Why Converged Infrastructure?
Behind the curtains of nearly any organization’s data center, you’re likely to see a legacy model of complexity. Many of today’s data centers are a mismatched collection of brands, topologies and platforms across both hardware and software. This has led to a drastic increase in IT complexity, creating big challenges for organizations when it comes to management, security, scalability and cost efficiency. As a result, many of those organizations have turned to companies like Cold Creek to help them come up with new infrastructure solutions for computing, storage, networking, security and other core software platforms. One increasingly popular approach to taming data centers’ runaway heterogeneity is implementing converged infrastructure solutions.
Converged solutions have the ability to bring together all fundamental hardware components in an intelligently engineered, purpose-built configuration. A key benefit of converged solutions is the fact that they are pre-configured, integrated, tested and installed as a single, cohesive unit, rather than bolted together with digital version of duct tape. As a result, organizations are able to reduce complexity, ease deployment and integration, lower expenses and improve their ability to deploy technology for truly transformative needs, rather than simply to keep systems operating.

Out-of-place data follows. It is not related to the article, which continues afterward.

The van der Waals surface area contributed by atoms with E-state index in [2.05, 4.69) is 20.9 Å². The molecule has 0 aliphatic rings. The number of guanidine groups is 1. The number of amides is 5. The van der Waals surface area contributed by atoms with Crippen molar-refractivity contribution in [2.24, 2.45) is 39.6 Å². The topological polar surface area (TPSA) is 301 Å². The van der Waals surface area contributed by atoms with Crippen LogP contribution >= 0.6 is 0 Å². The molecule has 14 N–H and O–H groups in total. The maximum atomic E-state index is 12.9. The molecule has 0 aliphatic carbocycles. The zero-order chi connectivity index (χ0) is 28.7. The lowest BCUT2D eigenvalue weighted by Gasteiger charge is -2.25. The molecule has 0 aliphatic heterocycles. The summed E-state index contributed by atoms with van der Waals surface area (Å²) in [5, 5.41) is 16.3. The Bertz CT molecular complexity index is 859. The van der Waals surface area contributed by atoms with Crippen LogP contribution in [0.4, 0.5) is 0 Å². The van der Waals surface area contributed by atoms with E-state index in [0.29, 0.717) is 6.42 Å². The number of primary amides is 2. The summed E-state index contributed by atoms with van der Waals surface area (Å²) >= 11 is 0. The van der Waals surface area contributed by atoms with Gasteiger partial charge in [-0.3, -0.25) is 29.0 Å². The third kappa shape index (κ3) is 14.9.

What Types of Businesses Would Be Interested in a Converged Solution?
As it turns out, converged infrastructure solutions appeal to organizations of all sizes. Small and midsize organizations are showing considerable interest in converged solutions, as internal IT staff and resource limitations require them to find innovative ways to keep costs down and reduce complexity—while continuing to take advantage of sophisticated new infrastructure. The highly integrated nature of these solutions, and the typically lower capital expenditures required for the installation of new hardware, appeals to smaller organizations’ demand for cost efficiency and ease of deployment. Although the IT infrastructure at smaller organizations usually tends to be somewhat less complex than is the case in bigger organizations, their smaller internal IT resources make even moderately complex infrastructure challenges difficult to overcome.
By contrast, larger enterprises have bigger staffs and budgets, but also have many more demands. Their IT infrastructure is typically far more complex as a result of years—or even decades—of legacy hardware and software that may still be running essential enterprise workloads. Dealing with a maze of aging hardware and custom-designed software code is a huge problem even for large IT staffs, which makes converged infrastructure a very attractive alternative to reduce complexity.